The definition of “consumer” has recently been expanded and suppliers of higher value goods and services may now be subject to consumer laws.
The recent passing of the Treasury Amendment (Acquisition as Consumer – Financial Thresholds) Regulations 2020 (Cth) marked a significant change in Australia’s consumer protection system. The regulations have extended the application of the Australian Consumer Law (ACL), by expanding the value of goods that encompass the definition of “consumer”.
From 1 July 2021, the Australian Consumer Law will now apply to goods that are valued up to $100,000 (previously this was $40,000). Suppliers who provide goods or services within this threshold will now be subject to statutory consumer guarantees such as:
- repair, replacement or refund;
- cancelling a service; and/or
- compensation for damages & loss.
The extended definition of “consumer” means that these guarantees will now apply to more transactions, including when businesses sell to other businesses. A person or business will not be considered a consumer where they acquire goods for the purpose of resupply or to transform in the process of production or manufacture.
This is a significant change as prior to 1 July 2021, a consumer was considered a person or a business who acquired goods or services:
- for $40,000 or less; or
- which are ordinarily acquired for personal, domestic, or household use or consumption; or
- consisting of a vehicle or trailer acquired principally for the transport of goods on public roads.
Consumer guarantees now cover business-to-business transactions, assisting in the improvement of economic transactions by restoring the level of coverage for business purchases in real terms and providing minimum standards of protection.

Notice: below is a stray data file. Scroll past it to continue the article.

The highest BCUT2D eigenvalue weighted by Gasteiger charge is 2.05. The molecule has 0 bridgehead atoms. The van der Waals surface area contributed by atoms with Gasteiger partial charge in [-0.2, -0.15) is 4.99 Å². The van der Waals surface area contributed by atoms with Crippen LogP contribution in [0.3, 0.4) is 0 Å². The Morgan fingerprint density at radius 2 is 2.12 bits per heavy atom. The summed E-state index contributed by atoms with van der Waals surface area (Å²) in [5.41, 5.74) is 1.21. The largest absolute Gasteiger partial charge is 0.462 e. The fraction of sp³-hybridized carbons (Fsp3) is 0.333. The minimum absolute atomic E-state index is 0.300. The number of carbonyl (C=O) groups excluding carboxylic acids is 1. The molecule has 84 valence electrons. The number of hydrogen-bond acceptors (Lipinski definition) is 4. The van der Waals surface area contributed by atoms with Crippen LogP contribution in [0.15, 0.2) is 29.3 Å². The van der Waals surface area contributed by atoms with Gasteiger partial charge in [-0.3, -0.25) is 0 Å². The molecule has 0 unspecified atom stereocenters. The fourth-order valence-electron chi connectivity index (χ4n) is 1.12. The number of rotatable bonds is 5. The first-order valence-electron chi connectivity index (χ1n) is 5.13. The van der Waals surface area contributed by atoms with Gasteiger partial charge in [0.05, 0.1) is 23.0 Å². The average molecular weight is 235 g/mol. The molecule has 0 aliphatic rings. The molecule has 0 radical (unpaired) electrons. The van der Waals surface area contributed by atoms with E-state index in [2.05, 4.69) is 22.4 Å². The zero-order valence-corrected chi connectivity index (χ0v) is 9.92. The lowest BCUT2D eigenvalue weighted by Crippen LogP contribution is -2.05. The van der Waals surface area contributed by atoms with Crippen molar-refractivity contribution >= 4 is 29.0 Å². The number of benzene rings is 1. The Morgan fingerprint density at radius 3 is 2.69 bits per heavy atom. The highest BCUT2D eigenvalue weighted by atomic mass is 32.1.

The increased scope is particularly relevant for buyers of:
- high value-equipment such as agricultural equipment;
- industrial air-conditioning units;
- software and electronics;
- water tanks; and
- commercial vehicle purchases.
Suppliers of these types of equipment should be wary of the new more stringent obligations that are imposed upon them.
What does this mean for suppliers?
Many businesses that were not previously subject to the provisions of the ACL due to the $40,000 cap, are now mandated to provide consumers with the following guarantees:
- Goods are fit for purpose, of acceptable quality, comply with any express warranties and comply with their descriptions.
- Services must be fit for purpose, provided with due care and skill, and delivered within the stated, or a reasonable, time.
If breached, the ACL provides an extensive range of remedies, which include entitlement to a repair, refund, replacement, and/or compensation, depending on the type and severity of the failure.
It is advisable for businesses to:
- update all relevant contracts, warranty policies (both internal policies and those that are published), and terms and conditions, to ensure compliance with these amendments; and
- provide consumer law compliance training for relevant staff, especially those dealing directly with customers, about the effect of this change on consumer guarantees and other provisions of the ACL.
Businesses should take this opportunity to review their terms and conditions of supply, to ensure that they are following new changes under the ACL, particularly for business-to-business transactions that may have previously exceeded the limit.
Pragma Lawyers can provide advice to you and your business to help minimise your risk.
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